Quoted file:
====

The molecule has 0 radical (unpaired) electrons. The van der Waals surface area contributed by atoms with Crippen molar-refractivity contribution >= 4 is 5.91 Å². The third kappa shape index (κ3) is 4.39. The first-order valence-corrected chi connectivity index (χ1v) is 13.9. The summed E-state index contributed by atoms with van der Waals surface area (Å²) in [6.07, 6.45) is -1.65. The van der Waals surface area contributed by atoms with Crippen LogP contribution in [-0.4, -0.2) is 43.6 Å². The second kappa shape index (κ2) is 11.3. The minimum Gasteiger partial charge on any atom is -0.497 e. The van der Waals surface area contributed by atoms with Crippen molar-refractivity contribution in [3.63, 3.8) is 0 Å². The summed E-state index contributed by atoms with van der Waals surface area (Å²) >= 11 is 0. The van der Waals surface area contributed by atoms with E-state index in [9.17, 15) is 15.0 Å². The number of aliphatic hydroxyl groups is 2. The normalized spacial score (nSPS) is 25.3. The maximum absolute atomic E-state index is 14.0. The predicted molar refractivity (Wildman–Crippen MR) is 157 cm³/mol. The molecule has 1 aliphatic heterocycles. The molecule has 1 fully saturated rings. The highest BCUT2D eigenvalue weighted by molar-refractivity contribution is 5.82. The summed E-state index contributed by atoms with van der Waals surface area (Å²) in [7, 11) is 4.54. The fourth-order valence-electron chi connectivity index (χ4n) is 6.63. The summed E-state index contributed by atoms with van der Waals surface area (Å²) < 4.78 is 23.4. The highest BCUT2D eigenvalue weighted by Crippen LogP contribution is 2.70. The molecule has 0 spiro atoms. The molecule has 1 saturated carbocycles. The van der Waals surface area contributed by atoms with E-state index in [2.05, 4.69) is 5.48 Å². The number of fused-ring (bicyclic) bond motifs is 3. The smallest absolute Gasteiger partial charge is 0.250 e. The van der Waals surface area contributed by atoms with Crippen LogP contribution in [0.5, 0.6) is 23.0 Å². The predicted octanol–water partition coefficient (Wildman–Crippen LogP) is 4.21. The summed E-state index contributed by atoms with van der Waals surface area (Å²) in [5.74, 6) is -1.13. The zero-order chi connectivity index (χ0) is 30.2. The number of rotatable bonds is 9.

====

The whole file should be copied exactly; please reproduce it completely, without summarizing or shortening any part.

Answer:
The molecule has 0 radical (unpaired) electrons. The van der Waals surface area contributed by atoms with Crippen molar-refractivity contribution >= 4 is 5.91 Å². The third kappa shape index (κ3) is 4.39. The first-order valence-corrected chi connectivity index (χ1v) is 13.9. The summed E-state index contributed by atoms with van der Waals surface area (Å²) in [6.07, 6.45) is -1.65. The van der Waals surface area contributed by atoms with Crippen LogP contribution in [-0.4, -0.2) is 43.6 Å². The second kappa shape index (κ2) is 11.3. The minimum Gasteiger partial charge on any atom is -0.497 e. The van der Waals surface area contributed by atoms with Crippen molar-refractivity contribution in [3.63, 3.8) is 0 Å². The summed E-state index contributed by atoms with van der Waals surface area (Å²) >= 11 is 0. The van der Waals surface area contributed by atoms with E-state index in [9.17, 15) is 15.0 Å². The number of aliphatic hydroxyl groups is 2. The normalized spacial score (nSPS) is 25.3. The maximum absolute atomic E-state index is 14.0. The predicted molar refractivity (Wildman–Crippen MR) is 157 cm³/mol. The molecule has 1 aliphatic heterocycles. The molecule has 1 fully saturated rings. The highest BCUT2D eigenvalue weighted by molar-refractivity contribution is 5.82. The summed E-state index contributed by atoms with van der Waals surface area (Å²) in [7, 11) is 4.54. The fourth-order valence-electron chi connectivity index (χ4n) is 6.63. The summed E-state index contributed by atoms with van der Waals surface area (Å²) < 4.78 is 23.4. The highest BCUT2D eigenvalue weighted by Crippen LogP contribution is 2.70. The molecule has 0 spiro atoms. The molecule has 1 saturated carbocycles. The van der Waals surface area contributed by atoms with E-state index in [2.05, 4.69) is 5.48 Å². The number of fused-ring (bicyclic) bond motifs is 3. The smallest absolute Gasteiger partial charge is 0.250 e. The van der Waals surface area contributed by atoms with Crippen LogP contribution in [0.5, 0.6) is 23.0 Å². The predicted octanol–water partition coefficient (Wildman–Crippen LogP) is 4.21. The summed E-state index contributed by atoms with van der Waals surface area (Å²) in [5.74, 6) is -1.13. The zero-order chi connectivity index (χ0) is 30.2. The number of rotatable bonds is 9.